Internal elections within the United Malays National Organization (UMNO) have resulted in Prime Minister Najib Razak shoring-up his support base amid increased competition from old party stalwarts and despite a poor showing at the May national poll.
Among those who attempted to stamp themselves as potential future leaders were Mukhriz Mahathir, 48. The son of Malaysia’s longest serving leader Mahathir Mohammad, his political maneuvers have been widely viewed as an attempt protect his father’s controversial legacy.
However, Mahathir junior fell short and finished fourth in the race for the vice presidency, indicating that any lingering sentiment for his 88-year-old father – widely blamed for bitter ethnic and religious divisions within Malaysian society – has ebbed.
Mukhriz finished fourth with 91 votes after contesting one of three vice presidential spots and demanding a recount. He still lost, falling behind the incumbents Ahmad Zahid Hamidi, Mohammad Shafie Apdal and Hishammuddin Hussein, who retained their posts.
“This was indeed a blow for the Mahathirs. Many in UMNO would have thought Mukhriz a favorite for the second top job but perhaps their days of influence may be over,” one seasoned observer said.
Najib has sought to wind back the harsh security laws and economic policies entrenched by Mahathir Mohammad, which favor Malay-born Muslims over ethnic Chinese and other groups who deserted UMNO and the Barisan Nasional coalition it leads at the May elections.
However, those efforts have often been thwarted by arch-conservatives in his own party who fear losing the support of Muslim hardliners more than votes from the Chinese, Indian and Christian communities.
The opposition leader Anwar Ibrahim – perhaps Mahathir’s top political enemy – actually won the broader popular vote in May but lost out due to gerrymandering.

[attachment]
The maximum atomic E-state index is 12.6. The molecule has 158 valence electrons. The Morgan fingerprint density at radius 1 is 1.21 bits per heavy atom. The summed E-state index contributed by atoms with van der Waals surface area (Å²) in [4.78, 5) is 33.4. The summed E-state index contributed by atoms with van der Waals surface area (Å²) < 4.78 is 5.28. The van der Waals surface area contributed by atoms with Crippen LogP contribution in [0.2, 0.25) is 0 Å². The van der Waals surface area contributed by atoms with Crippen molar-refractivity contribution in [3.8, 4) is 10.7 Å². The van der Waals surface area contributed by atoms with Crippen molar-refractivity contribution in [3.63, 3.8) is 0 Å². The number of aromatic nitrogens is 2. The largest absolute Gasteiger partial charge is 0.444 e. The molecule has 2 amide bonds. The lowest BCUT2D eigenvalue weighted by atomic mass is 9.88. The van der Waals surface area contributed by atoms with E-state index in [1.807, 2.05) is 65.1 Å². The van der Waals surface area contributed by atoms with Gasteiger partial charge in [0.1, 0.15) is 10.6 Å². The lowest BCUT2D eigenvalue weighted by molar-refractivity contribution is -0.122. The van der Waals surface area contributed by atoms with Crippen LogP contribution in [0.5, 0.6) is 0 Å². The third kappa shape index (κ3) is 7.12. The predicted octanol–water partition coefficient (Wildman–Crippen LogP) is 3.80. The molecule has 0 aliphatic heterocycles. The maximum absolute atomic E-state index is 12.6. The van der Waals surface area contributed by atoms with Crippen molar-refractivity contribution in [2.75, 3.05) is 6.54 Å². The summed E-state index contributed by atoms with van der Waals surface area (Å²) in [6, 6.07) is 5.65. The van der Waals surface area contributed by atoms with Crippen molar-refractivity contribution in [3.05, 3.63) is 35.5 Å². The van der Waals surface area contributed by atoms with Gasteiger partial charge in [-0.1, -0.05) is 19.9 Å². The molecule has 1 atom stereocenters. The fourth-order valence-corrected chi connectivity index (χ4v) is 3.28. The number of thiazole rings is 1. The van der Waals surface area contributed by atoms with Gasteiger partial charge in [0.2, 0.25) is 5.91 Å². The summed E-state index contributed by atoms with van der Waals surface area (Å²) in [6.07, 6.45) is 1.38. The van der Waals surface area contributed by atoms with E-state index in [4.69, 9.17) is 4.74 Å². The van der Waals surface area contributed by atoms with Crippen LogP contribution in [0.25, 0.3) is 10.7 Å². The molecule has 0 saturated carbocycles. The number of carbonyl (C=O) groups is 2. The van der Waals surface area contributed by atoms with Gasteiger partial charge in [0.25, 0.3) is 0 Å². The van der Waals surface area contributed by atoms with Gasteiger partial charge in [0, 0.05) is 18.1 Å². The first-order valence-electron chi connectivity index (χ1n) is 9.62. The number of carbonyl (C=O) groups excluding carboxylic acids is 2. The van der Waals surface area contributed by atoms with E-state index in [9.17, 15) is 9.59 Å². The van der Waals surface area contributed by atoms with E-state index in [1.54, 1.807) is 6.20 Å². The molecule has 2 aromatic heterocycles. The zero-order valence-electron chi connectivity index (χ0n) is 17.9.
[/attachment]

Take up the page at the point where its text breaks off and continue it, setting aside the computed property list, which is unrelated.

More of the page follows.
Mahathir and successive governments have often been accused of near hysterical behavior when dealing with Anwar, who has been jailed and beaten.
As UMNO was preparing for its annual vote, Malaysian students in Australia were warned in atrocious English that their scholarships would be under threat if they attended a lecture by Anwar, who was scheduled to talk at Adelaide’s Festival of Ideas over the weekend.
“Please refrain yourselves from further joining this activity,” an email, said to be from a student adviser at the Malaysian consulate in Sydney, apparently said.
“You are smarter to think and focus on what matters, rather than joining this activity that could make your hardship in maintaining good grades and earning the scholarship goes down the drain. I wouldn't hesitate to take stern action to those scholars who involved. You know really well what you've signed into.”
UMNO’s childish contempt for Anwar, who once served as Mahathir’s deputy, is as well-documented as the mean-spirited nature of certain politicians within the ruling party when it comes to battling it out for the senior position within UMNO. Recriminations can be expected given Mukhriz Mahathir’s loss.
However, it’s an attitude UMNO can ill-afford if it is serious about winning back political ground lost to the opposition over the last two elections and preventing Anwar or his allies from taking power at the next general election.
Luke Hunt can be followed on Twitter at @lukeanthonyhunt